Crime & Justice

Taliban has ‘done little’ to protect Afghan religious minorities, says HRW

Kabul, Sep 6 (EFE).- The Taliban government has “done little to protect” Shia Hazaras and other religious minorities in Afghanistan from a spate of attacks by Islamic State militants, Human Rights Watch said on Tuesday.

An HRW statement noted that the Islamic State affiliate in Afghanistan has claimed responsibility for 13 and has been linked to three attacks against Hazaras, killing and wounding at least 700 since the Taliban took in August 2021.

The Islamic State claimed responsibility for the April 19 suicide bombing at a school in a predominantly Hazara and Shia neighborhood that killed and injured 20 students, teachers, and staff.

The group also claimed responsibility for the April 21 suicide bombing at a Shia mosque in Mazar-e Sharif, which killed 31 people and wounded 87 others.

On April 27, unidentified men killed five Hazara men on their way to a coal mine in Samangan province.

The next day, a bomb explosion killed nine people and wounded 13 others in a minibus carrying Hazara passengers in Mazar-e Sharif.

“The Taliban authorities have done little to protect these communities from suicide bombings and other unlawful attacks or to provide necessary medical care and other assistance to victims and their families,” the rights group said.

The statement noted that the Taliban’s growing crackdown on the media means additional attacks were likely to have gone unreported.

“The Taliban have an obligation to protect at-risk communities and assist the victims of attacks and their families,” said HRW researcher Fereshta Abbasi.

The Hazaras are a predominantly Shia Muslim ethnic group that have faced alleged discrimination and abuse by successive Afghan governments for over a century.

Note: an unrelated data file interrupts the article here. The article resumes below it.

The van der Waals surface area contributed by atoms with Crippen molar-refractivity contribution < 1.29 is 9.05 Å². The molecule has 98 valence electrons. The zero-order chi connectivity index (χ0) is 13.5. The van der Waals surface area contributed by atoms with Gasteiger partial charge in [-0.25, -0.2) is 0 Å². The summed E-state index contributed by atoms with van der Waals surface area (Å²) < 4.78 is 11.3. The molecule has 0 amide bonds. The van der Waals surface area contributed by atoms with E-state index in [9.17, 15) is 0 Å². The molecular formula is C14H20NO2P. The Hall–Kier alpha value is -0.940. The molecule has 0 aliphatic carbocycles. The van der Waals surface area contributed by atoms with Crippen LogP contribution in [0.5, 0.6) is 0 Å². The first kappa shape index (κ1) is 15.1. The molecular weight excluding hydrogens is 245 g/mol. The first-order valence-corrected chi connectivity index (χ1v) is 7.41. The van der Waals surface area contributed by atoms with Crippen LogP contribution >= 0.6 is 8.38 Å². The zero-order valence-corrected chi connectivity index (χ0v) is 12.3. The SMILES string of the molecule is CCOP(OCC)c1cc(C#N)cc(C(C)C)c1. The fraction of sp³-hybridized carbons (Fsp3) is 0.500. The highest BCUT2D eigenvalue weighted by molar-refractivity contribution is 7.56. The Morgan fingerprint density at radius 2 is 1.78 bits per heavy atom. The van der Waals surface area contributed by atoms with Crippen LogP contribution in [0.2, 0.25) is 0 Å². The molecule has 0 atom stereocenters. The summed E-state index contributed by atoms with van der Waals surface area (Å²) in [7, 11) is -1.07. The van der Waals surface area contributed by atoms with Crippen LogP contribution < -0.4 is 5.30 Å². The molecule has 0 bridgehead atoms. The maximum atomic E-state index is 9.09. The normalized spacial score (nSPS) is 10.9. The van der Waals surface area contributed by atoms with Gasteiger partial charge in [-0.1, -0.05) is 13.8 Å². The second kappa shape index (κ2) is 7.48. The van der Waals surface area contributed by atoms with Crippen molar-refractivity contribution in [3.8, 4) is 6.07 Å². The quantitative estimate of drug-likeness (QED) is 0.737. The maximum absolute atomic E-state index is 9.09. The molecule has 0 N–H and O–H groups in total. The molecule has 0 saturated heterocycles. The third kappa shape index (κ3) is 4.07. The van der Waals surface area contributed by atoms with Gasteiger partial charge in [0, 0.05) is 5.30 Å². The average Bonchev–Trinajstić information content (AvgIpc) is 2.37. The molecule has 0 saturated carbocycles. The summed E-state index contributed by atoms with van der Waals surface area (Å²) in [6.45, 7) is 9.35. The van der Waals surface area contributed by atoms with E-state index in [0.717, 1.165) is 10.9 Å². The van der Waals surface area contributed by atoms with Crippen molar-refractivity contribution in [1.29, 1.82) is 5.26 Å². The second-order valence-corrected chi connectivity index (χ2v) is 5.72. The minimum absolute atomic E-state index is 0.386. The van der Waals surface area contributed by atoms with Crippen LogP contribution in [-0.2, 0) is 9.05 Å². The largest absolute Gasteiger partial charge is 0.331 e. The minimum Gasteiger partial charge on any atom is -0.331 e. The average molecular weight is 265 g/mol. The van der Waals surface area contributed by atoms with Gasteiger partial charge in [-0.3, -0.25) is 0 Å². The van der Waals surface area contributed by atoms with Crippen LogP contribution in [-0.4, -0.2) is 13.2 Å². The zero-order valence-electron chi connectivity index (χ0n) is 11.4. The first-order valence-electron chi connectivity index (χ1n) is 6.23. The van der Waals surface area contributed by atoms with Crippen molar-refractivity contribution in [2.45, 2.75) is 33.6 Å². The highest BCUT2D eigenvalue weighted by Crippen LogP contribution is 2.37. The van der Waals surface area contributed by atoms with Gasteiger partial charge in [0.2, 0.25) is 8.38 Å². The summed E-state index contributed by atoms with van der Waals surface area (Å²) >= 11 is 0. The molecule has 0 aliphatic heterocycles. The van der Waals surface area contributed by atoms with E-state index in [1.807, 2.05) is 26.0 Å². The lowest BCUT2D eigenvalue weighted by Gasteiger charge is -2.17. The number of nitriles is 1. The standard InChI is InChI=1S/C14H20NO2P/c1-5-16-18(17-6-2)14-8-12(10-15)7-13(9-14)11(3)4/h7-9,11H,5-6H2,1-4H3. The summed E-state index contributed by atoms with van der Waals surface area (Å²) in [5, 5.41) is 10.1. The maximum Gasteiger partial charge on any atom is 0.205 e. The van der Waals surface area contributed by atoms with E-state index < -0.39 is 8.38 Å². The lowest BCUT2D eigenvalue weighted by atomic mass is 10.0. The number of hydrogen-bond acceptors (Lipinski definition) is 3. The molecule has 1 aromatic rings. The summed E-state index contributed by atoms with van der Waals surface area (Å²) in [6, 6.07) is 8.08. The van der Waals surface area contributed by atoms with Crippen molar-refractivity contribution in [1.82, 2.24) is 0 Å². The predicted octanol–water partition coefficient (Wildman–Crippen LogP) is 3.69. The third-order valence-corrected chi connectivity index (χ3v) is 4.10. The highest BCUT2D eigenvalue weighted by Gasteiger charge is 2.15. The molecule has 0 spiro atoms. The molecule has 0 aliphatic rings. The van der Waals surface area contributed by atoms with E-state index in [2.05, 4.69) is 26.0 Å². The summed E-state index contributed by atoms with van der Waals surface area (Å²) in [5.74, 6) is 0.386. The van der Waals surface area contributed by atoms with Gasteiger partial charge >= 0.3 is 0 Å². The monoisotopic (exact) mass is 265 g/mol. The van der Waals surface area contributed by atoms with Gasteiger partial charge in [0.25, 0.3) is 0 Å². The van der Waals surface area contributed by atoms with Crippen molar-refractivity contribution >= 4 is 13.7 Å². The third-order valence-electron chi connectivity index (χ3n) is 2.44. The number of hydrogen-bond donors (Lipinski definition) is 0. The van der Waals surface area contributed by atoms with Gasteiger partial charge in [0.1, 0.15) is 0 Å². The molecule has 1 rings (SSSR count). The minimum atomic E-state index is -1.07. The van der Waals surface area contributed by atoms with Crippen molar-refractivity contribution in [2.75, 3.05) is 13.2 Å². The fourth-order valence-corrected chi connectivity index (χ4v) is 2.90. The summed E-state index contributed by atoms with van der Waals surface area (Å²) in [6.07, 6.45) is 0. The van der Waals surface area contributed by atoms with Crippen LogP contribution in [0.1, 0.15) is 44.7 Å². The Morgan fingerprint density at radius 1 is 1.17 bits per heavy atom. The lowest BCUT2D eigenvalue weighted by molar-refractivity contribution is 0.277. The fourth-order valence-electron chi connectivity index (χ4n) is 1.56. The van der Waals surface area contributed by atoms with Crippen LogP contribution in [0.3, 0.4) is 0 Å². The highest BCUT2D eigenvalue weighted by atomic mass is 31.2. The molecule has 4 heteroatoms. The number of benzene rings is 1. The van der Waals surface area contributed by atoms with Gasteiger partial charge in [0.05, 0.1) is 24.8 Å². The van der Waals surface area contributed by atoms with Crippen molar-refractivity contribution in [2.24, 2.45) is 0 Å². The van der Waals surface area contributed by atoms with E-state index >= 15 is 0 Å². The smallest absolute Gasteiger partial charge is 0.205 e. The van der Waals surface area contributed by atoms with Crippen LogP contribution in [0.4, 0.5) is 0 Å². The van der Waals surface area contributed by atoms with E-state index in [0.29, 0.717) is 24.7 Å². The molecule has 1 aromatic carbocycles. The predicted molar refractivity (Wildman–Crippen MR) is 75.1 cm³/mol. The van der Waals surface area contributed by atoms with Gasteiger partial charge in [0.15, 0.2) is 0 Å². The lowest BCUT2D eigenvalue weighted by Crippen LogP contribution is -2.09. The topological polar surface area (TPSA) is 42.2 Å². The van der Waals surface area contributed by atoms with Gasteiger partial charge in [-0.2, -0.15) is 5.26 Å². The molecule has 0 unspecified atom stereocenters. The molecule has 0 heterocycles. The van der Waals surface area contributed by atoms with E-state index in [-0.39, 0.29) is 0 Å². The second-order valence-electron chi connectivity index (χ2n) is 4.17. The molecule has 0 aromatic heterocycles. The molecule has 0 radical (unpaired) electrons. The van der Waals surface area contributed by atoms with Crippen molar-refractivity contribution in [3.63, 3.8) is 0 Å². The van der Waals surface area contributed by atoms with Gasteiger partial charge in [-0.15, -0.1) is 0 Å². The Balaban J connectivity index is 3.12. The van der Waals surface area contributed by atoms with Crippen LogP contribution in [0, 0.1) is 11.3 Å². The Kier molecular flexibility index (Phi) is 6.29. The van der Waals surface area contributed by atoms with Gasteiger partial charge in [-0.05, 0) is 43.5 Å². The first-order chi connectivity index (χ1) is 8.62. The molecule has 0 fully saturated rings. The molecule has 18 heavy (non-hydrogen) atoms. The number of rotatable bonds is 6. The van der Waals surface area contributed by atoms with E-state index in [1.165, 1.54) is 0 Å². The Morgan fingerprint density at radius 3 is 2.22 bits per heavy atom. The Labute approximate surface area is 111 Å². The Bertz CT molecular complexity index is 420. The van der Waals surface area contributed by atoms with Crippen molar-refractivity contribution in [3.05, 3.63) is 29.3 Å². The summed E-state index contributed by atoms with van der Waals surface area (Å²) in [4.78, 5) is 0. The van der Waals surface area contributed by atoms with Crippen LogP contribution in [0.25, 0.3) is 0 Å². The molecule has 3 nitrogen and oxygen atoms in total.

With the Taliban back in power, the Hazara have been increasingly concerned for their safety and whether the new authorities will protect them.

Human Rights Watch remotely interviewed 21 survivors of attacks, and family members of victims, in Kabul and Mazar provinces between April and July, using secure communications.

“The Taliban never liked Hazaras,” a community member in Bamyan province told HRW. “Last time they were in power, they killed many of us.”

Taliban Interior Ministry spokesperson Saeed Khosty had previously assured security for religious minorities.

However, the statement said, the Taliban did not appear to have provided security in Kabul, Mazar-e Sharif, and Kunduz provinces, where attacks have killed hundreds of people since January 2022.

“Our children need to go to school, our women need to visit hospitals, we want to go to mosques. For all these we need to feel safe. Stop killing us everywhere,” a Hazara resident in Kabul told HRW. EFE


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